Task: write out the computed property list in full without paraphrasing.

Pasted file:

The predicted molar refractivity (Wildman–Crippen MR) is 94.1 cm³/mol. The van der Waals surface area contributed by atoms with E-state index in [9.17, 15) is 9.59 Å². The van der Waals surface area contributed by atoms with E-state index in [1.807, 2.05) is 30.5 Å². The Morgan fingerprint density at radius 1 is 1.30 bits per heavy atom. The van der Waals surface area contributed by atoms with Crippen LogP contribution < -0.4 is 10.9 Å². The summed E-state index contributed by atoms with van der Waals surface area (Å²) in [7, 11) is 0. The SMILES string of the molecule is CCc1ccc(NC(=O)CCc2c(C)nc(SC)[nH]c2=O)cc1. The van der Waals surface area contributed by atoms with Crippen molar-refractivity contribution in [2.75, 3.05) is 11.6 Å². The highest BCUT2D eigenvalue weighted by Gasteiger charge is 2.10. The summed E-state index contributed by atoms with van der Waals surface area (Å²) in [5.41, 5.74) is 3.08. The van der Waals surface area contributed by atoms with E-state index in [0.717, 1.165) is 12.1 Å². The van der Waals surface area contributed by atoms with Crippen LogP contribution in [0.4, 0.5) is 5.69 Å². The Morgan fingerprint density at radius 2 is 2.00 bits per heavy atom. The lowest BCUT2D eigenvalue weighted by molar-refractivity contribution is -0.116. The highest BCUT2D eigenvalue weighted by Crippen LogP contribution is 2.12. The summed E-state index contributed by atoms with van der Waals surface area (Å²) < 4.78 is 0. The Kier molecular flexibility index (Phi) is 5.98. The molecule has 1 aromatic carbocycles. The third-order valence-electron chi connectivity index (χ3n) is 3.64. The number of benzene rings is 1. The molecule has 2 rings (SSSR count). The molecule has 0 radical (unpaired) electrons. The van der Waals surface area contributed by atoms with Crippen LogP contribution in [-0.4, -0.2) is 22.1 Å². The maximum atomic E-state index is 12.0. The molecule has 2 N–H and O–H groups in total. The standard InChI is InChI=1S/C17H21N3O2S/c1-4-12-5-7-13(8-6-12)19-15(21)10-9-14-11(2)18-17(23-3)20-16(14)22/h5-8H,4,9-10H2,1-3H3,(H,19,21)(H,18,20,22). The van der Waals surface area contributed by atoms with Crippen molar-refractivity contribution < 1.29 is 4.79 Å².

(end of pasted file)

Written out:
The predicted molar refractivity (Wildman–Crippen MR) is 94.1 cm³/mol. The van der Waals surface area contributed by atoms with E-state index in [9.17, 15) is 9.59 Å². The van der Waals surface area contributed by atoms with E-state index in [1.807, 2.05) is 30.5 Å². The Morgan fingerprint density at radius 1 is 1.30 bits per heavy atom. The van der Waals surface area contributed by atoms with Crippen LogP contribution < -0.4 is 10.9 Å². The summed E-state index contributed by atoms with van der Waals surface area (Å²) in [7, 11) is 0. The SMILES string of the molecule is CCc1ccc(NC(=O)CCc2c(C)nc(SC)[nH]c2=O)cc1. The van der Waals surface area contributed by atoms with Crippen molar-refractivity contribution in [2.75, 3.05) is 11.6 Å². The highest BCUT2D eigenvalue weighted by Gasteiger charge is 2.10. The summed E-state index contributed by atoms with van der Waals surface area (Å²) in [5.41, 5.74) is 3.08. The van der Waals surface area contributed by atoms with E-state index in [0.717, 1.165) is 12.1 Å². The van der Waals surface area contributed by atoms with Crippen LogP contribution in [0.4, 0.5) is 5.69 Å². The Morgan fingerprint density at radius 2 is 2.00 bits per heavy atom. The lowest BCUT2D eigenvalue weighted by molar-refractivity contribution is -0.116. The highest BCUT2D eigenvalue weighted by Crippen LogP contribution is 2.12. The summed E-state index contributed by atoms with van der Waals surface area (Å²) < 4.78 is 0. The Kier molecular flexibility index (Phi) is 5.98. The molecule has 1 aromatic carbocycles. The third-order valence-electron chi connectivity index (χ3n) is 3.64. The number of benzene rings is 1. The molecule has 2 rings (SSSR count). The molecule has 0 radical (unpaired) electrons. The van der Waals surface area contributed by atoms with Crippen LogP contribution in [-0.4, -0.2) is 22.1 Å². The maximum atomic E-state index is 12.0. The molecule has 2 N–H and O–H groups in total. The standard InChI is InChI=1S/C17H21N3O2S/c1-4-12-5-7-13(8-6-12)19-15(21)10-9-14-11(2)18-17(23-3)20-16(14)22/h5-8H,4,9-10H2,1-3H3,(H,19,21)(H,18,20,22). The van der Waals surface area contributed by atoms with Crippen molar-refractivity contribution < 1.29 is 4.79 Å².